They say you never get a second chance to make a first impression. I wanted to make the best of it.
I was all prepared to knock his socks off. To smile into his eyes, win his heart and make him see I was someone who’d always be in his corner. Someone who was so very glad to meet him.
He never gave me a look. Not one little sideways glance. Even when I played with his toes.
My husband and I, in a sec0nd marriage for both of us, share five grown children, three of whom are married, and until recently, five of the world’s most perfect grandchildren.
Archer made it six. He was born last weekend, the first son of my husband’s first son.
I wish you could see him.
He’s the spitting image of his sister Charlotte when she was an infant. They could’ve been twins born five years apart, fair haired, pink-skinned and big. I don’t recall Charlotte’s exact birth weight. Archer weighed almost 9 pounds. Amazing, isn’t it, how something so big, relatively speaking, can seem so small? He barely filled my lap.
My husband (affectionately known in our family as Papa Mark) and I couldn’t make it to Northern California in time for the birth. Archer was two days old when we met him.
Papa Mark held him first. I waited my turn and visited with Charlotte, who tried to explain to me in patient detail, as if training a slow-witted dog, hundreds of cartoon-like characters called Pokemon.
Charlotte loves Pokemon. I’m sure I’d love it, too, if I had the slightest clue of what it’s about.
I’ve been thinking of hosting a seminar for new grandmothers called “Nana Camp.” One of the classes could be “Unraveling Pokemon and Other Mysteries of Life.” Charlotte could teach it.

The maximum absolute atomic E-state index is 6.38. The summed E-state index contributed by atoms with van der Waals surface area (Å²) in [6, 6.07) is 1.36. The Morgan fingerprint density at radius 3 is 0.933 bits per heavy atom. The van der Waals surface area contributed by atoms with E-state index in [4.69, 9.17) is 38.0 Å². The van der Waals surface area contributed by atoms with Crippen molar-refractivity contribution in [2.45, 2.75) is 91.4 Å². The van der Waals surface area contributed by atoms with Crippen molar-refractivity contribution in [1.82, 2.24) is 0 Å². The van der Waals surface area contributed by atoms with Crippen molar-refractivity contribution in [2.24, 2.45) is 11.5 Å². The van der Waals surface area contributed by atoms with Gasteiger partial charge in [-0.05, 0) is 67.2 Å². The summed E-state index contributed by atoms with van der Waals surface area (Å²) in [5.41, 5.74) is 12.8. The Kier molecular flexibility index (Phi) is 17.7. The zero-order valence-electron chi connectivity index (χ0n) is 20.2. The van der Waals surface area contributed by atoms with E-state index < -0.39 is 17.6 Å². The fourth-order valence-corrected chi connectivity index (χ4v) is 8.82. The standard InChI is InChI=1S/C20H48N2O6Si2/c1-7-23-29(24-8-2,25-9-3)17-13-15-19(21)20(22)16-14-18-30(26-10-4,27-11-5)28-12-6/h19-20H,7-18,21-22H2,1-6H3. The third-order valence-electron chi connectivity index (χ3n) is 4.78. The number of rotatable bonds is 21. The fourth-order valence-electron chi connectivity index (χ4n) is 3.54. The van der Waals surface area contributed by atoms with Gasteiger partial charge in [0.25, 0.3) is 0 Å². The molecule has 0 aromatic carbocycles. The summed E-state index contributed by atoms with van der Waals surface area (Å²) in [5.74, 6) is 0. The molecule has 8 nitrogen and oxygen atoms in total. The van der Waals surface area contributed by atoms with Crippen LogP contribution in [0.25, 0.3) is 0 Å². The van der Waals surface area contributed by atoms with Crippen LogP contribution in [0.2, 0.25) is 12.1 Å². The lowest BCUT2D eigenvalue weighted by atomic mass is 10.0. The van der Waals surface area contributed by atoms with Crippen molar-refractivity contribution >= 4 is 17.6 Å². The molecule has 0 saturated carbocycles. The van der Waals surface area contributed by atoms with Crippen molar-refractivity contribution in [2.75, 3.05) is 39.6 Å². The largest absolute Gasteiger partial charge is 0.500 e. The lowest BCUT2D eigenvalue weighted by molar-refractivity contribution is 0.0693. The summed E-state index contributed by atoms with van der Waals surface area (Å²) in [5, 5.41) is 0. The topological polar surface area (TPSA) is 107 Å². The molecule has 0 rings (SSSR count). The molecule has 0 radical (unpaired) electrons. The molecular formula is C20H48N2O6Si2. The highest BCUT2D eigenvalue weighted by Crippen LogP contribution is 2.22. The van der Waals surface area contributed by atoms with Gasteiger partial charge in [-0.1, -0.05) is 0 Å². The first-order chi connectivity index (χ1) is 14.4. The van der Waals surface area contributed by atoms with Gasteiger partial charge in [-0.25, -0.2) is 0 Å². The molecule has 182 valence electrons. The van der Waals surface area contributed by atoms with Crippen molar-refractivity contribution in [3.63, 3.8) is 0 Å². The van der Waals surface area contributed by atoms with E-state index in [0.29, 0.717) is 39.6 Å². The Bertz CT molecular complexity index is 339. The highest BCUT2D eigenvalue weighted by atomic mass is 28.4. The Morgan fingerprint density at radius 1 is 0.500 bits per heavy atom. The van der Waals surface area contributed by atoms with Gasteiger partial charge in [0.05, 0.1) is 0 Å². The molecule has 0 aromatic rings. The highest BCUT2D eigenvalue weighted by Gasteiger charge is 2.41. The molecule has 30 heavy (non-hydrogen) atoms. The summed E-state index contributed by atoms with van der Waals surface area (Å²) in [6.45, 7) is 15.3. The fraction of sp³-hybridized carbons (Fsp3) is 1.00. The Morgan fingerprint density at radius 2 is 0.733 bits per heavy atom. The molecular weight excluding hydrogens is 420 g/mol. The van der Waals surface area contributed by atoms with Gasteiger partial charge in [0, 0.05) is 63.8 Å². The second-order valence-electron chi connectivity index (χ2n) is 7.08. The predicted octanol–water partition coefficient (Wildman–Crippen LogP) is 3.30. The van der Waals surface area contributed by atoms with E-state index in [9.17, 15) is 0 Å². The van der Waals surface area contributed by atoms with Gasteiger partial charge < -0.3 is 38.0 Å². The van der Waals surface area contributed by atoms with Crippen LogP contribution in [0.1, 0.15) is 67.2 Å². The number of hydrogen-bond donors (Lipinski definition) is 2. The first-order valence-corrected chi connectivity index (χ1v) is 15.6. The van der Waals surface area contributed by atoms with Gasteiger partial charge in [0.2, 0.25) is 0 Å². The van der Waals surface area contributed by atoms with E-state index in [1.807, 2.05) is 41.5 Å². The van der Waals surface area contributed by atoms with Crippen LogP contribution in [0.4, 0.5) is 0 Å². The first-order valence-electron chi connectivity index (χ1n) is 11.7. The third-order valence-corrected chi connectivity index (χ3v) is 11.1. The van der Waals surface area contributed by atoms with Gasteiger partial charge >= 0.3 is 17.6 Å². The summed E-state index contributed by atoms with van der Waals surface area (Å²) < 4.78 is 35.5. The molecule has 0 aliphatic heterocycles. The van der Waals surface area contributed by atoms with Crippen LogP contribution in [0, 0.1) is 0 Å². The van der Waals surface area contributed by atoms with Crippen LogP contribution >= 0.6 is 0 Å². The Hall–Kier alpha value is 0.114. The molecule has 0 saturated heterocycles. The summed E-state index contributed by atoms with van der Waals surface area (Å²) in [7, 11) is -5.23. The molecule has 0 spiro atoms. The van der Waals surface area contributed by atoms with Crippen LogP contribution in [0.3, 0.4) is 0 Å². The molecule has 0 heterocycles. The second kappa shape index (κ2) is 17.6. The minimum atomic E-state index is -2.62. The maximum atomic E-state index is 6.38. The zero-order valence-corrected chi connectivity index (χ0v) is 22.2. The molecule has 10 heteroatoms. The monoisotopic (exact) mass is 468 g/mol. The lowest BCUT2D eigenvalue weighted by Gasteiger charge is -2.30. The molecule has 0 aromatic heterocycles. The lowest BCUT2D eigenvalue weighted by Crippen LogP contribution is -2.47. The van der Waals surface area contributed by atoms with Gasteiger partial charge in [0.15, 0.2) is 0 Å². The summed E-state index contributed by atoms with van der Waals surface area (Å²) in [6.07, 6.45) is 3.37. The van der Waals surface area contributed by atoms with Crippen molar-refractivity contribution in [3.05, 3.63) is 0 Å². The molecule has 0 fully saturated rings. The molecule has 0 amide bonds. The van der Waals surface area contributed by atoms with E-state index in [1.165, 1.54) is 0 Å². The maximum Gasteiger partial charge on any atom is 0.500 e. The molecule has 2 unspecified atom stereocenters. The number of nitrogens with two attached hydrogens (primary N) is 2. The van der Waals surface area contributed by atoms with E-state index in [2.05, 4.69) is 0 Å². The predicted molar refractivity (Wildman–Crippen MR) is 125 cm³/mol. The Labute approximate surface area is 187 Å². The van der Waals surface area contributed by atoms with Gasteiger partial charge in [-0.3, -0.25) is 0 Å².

When it was finally my turn to hold Archer, I positioned a U-shaped “Boppy Pillow” in my lap (where were those things when I was nursing babies?) and held my breath as his mom, bless her, placed him on the pillow and entrusted him to my care. He squirmed and stretched, like he might wake up, but never opened his eyes. Meanwhile, I did what most of us do with a newborn: I checked him out.
Ten fingers. Ten toes. A perfect bow-shaped mouth. Dimples on his knees. Skin like an angel fresh from heaven.
Papa Mark and I had scrubbed like surgeons when we arrived, hoping to lessen the risk of passing along, God forbid, any germs. But I was still careful not to touch Archer’s face or hands. Instead, I played with his feet.
When I tickled his heel, he stretched out his toes. Whoa. They were long. Then, to my delight, he curled them first around my finger, then around my heart, and held me fast.
It lasted only a moment _ one I’ll not soon forget. He took me back to the past, to the joy I felt when my babies were born. But he also took me to the future.
A baby is promise: A much needed reminder that life persists in spite of everything, and anything, yes, is possible.
When it was time to go, we said our goodbyes and left Archer, still sleeping, with his mom. Charlotte and her dad walked us out to the car. I was buckling my seatbelt when Charlotte darted up the sidewalk, stooped down for something, then ran back.
“Here, Nana Sharon!” she said, handing me what appeared to be a fistful of snowy white stars. Narcissus. My favorite spring flower. Charlotte didn’t know that. But I did.
A week later, here they are in a vase on our kitchen table, still fresh, still fragrant.
I wish you could smell them.
I plan to dry them and keep them as long as I can. Maybe I’ll use them for a Nana Camp class: “Preserving Stolen Flowers and Other Precious Memories.”
And someday, if I’m lucky, who knows?
Maybe Archer will wake up and give me a second chance to make a first impression.